Meetings with managers are always interesting and often entertaining; however, that is not the objective. Analysts go into a meeting armed with a clear agenda and an objective to elicit information that will support an informed judgment about a manager’s investment process.

Part of the art of manager research is being able to translate our superior access to key investment professionals into useful and effective ongoing relationships characterized by open dialogue. As part of a continuous research effort, analysts often meet managers in their own offices, gaining exposure to broader teams and observing team dynamics firsthand.

Meeting focus and topics discussed vary depending on the strategy adopted by the manager. But a typical set of questions in an initial meeting with an active equity manager might include:

  • Does the manager demonstrate a thorough understanding of the market it operates in?
  • What anomalies in the market has it identified?
  • Are the anomalies significant and exploitable?
  • Can the anomalies be exploited repeatedly, or will they be arbitraged away?
  • Is the manager’s security-selection methodology consistent with an ability to exploit the identified anomalies?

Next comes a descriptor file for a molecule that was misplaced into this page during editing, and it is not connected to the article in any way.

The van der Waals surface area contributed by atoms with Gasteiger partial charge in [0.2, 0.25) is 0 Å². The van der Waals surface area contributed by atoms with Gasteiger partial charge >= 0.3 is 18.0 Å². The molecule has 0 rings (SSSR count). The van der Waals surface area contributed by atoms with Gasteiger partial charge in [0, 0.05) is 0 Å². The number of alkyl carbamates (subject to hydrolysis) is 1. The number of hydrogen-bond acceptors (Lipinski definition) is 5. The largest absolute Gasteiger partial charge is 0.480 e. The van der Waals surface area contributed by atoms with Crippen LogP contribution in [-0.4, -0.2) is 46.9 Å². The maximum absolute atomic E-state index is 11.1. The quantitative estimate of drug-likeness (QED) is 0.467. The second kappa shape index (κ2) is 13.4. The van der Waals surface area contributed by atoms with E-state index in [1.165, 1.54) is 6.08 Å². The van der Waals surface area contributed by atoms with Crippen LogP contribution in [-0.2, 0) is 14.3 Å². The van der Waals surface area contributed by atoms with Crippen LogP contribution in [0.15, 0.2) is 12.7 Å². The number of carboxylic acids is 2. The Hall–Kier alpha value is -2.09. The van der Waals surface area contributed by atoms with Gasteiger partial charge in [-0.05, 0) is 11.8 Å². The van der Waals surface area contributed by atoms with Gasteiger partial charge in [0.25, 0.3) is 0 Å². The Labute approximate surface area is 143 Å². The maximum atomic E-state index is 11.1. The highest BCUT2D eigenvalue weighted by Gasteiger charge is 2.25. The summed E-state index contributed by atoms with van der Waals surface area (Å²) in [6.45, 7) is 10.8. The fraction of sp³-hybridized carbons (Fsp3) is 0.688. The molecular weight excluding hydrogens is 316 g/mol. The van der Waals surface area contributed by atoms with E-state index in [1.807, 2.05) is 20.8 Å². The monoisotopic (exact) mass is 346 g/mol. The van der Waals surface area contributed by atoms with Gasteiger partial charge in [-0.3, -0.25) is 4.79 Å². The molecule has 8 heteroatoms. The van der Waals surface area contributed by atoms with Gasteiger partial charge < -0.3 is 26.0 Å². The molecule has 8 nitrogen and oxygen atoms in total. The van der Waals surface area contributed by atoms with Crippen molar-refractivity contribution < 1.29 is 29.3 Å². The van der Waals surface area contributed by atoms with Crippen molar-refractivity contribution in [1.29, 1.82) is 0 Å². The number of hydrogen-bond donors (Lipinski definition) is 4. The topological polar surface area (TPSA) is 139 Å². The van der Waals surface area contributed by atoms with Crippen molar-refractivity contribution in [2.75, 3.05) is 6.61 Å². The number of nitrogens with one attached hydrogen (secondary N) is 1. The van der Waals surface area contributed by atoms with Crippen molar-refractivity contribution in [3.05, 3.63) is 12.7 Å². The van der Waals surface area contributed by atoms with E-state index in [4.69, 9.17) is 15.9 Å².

• Is the research process able to identify securities that fit within that selection methodology?
  • Does the portfolio construction methodology capture the value identified from the security-selection and research processes?
  • Does the discipline in selling securities enable value to be locked in, and mistakes to be recognized early and acted on?
  • Is the manager able to efficiently implement the strategy with minimal value detraction?
  • And, finally, does the organization have a stable environment, allow for sufficient autonomy and provide adequate resources and incentives to support the ongoing effort?

Continuous research

Our analysts document all interactions with managers on a globally shared system and maintain an up–to–date record of our assessments as part of our continuous research effort. These accumulated records prove invaluable for future encounters and are far superior to just tracking basic information on managers such as process descriptions and past performance.

The wrap